And there is the question of solitude and social responsibility – or better Gaia responsibility. There is nothing in solitude that says there cannot be activism but this activism is built from the path that shows itself more clearly in solitude. It does not mean the action is some egoic Hollywood hero, social action is community-based and works through collective action and community organisations. But the path brings with it a recognition of complete disenchantment with prevailing social systems that are controlled by the 1% and whose responses grow out of aversion and conditioning. Solitude makes this clearer as the only ego to be confronted is your own, and it is far more difficult to hide delusion in solitude. And solitude brings with it truth, it is far harder to hide the defilements that are the source of lies. Solitude brings truth at all costs.
Finding Solitude – there is little of the magic of Stephen’s finding solitude, nor was there a knowledge of purpose that could take orders at 21 (?) – a time of drink and ignorance at uni. But solitude was learned in a tenement cottage in a village, possibly near Baissy-Thy in Belgium. A personal connection was made with a Belgian teacher who was gracious and took me around, a house 5 km from the cottage, a party in Brussels, days in the Ardennes. What was he met with? Ingratitude, shameful ingratitude. All that mattered was path, and courtesy was nowhere – now there is shame why was I not grateful then? Feeble excuse – 23 years old
But solitude was learnt. Solitude in nature was learnt in the forest of the Ardennes, but solitude in the cottage was longer. There is little memory of the cottage. A neighbour complaining that the beautiful village was spoiled by an overgrown garden at the front. A room that was never reclaimed from the spiders. Most meals were cooked but there is no image of a kitchen; a backpack, and an hour’s walk to a supermarket and back.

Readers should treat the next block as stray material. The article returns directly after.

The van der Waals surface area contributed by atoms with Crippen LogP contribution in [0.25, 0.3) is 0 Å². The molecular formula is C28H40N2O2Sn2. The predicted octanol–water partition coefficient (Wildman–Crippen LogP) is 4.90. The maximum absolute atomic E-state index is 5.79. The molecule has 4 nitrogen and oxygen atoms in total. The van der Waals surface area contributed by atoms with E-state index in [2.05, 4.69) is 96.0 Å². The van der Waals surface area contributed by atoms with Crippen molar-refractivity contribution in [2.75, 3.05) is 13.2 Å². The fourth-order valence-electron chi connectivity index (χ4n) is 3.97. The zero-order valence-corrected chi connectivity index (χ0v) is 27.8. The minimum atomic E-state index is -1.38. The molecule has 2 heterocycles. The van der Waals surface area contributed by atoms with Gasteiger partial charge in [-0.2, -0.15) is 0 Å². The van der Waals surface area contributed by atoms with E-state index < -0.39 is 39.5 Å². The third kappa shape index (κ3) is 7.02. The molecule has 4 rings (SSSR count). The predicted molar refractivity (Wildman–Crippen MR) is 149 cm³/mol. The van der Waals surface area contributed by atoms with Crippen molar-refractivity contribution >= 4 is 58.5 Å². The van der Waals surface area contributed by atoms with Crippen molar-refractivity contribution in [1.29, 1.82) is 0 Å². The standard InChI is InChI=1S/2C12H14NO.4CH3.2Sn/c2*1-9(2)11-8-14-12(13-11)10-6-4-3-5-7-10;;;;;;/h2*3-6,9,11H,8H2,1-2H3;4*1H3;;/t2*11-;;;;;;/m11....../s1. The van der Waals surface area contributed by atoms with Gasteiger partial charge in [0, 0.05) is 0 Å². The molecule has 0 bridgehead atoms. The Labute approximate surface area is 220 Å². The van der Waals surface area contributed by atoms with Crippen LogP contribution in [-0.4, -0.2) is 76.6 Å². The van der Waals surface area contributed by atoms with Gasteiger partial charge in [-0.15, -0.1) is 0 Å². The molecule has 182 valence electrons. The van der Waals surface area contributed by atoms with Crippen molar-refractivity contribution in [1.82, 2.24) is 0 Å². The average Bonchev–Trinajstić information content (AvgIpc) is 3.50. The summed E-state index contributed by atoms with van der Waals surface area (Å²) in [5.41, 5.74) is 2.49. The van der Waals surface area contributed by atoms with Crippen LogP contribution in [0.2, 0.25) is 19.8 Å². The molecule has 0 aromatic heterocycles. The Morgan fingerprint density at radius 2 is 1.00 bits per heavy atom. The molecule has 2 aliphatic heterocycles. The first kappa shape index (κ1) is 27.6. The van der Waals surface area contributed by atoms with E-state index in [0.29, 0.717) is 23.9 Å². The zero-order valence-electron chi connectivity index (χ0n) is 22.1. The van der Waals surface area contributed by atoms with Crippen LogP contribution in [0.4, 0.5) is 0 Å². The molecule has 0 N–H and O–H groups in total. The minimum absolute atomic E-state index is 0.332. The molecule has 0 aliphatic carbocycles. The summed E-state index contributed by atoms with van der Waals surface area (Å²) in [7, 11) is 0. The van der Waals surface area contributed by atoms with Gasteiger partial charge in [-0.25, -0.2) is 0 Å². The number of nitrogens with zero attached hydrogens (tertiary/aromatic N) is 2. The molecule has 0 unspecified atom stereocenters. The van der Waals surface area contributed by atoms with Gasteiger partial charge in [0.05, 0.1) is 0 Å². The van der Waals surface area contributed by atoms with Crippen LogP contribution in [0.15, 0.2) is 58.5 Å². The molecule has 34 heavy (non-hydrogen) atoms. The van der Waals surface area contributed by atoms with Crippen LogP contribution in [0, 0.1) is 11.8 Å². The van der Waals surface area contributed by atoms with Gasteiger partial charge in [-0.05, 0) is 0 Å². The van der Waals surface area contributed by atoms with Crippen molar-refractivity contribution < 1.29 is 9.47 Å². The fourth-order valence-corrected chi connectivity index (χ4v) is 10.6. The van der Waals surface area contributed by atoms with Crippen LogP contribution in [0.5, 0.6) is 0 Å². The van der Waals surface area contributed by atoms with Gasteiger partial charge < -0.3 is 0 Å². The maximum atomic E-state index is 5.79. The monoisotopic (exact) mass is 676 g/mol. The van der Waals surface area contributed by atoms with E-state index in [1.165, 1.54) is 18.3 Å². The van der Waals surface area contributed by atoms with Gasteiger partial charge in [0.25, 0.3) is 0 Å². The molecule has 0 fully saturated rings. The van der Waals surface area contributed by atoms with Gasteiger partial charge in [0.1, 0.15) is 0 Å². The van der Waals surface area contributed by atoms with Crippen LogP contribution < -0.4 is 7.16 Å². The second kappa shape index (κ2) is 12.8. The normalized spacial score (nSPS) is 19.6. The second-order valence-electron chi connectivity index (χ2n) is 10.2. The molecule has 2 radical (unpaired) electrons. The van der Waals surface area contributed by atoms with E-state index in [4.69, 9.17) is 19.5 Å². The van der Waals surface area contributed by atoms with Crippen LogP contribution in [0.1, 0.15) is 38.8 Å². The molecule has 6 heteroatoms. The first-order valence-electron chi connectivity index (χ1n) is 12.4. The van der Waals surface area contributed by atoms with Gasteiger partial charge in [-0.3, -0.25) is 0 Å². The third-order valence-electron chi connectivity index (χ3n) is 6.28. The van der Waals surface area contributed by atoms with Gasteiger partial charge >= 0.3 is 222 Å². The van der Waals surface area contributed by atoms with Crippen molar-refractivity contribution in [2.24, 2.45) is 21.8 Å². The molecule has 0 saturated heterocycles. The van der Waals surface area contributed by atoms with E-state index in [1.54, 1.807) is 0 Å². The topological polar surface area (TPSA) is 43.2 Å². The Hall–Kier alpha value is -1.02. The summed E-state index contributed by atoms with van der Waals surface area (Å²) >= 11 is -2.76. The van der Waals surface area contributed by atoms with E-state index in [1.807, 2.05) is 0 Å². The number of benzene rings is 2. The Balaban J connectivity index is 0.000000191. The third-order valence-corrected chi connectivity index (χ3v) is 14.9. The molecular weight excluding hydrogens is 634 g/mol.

But there was being with solitude. Simple basic daily routines creating structure but having no substance. And writing, learning through writing. There was no choice of books, just a British Council library in Brussels. Any book. An author wrote of parliament’s black rod, and the pen was active for hours. Exploring through writing. It is what this is, only then it was pen and lost papers. Solitude and the way to learn, writing means a book is rarely finished – such disrespect. Summer holidays when teaching, cheap hotel rooms, travel and writing stemmed from this solitude and learning method along with isolated walking as learned in Ardennes. All of this structure, meaning, fashioning of writing and learning approach happening in two months of solitude – after the solitude of the Chiswick loft, a solitude that was notable in a life that had a Cobol cubicle and walks on Chiswick High Road. There is a strange anomaly of this, as solitude increased friends started. With starting the path real relationships developed with genuine communication as opposed to being surrounded by innumerable peer-images, without these relationships the path might have been stalled.
Solitude has a downside. Whilst for most of life until this point these peer-images were NPC – as I was to them, if NPC are closer contacts they become conditioned egos. Following the path means eschewing the ego – letting it go and giving it back, as the path and ego are not at all compatible; in solitude egos are simply uncomfortable, abrasive and difficult to be with. They are a driving force for creating solitude. In upadhi-viveka, spiritual solitude, the self, collection of egos, is the greatest difficulty, but at least in Zandtao-viveka the egos belong to Wai. To a lesser or greater extent giving back egos has to be a part of any path, what egos survive – hopefully none but egos are deceptive – are egos that do not cause issues such as the ego that gets immersed in UK drama series; or else solitude will not be comfortable. Other people’s egos take on greater significance because they are a source of abrasion and discomfort, as said above, being a driving force for creating solitude. Solitude is a respite of avoiding egos.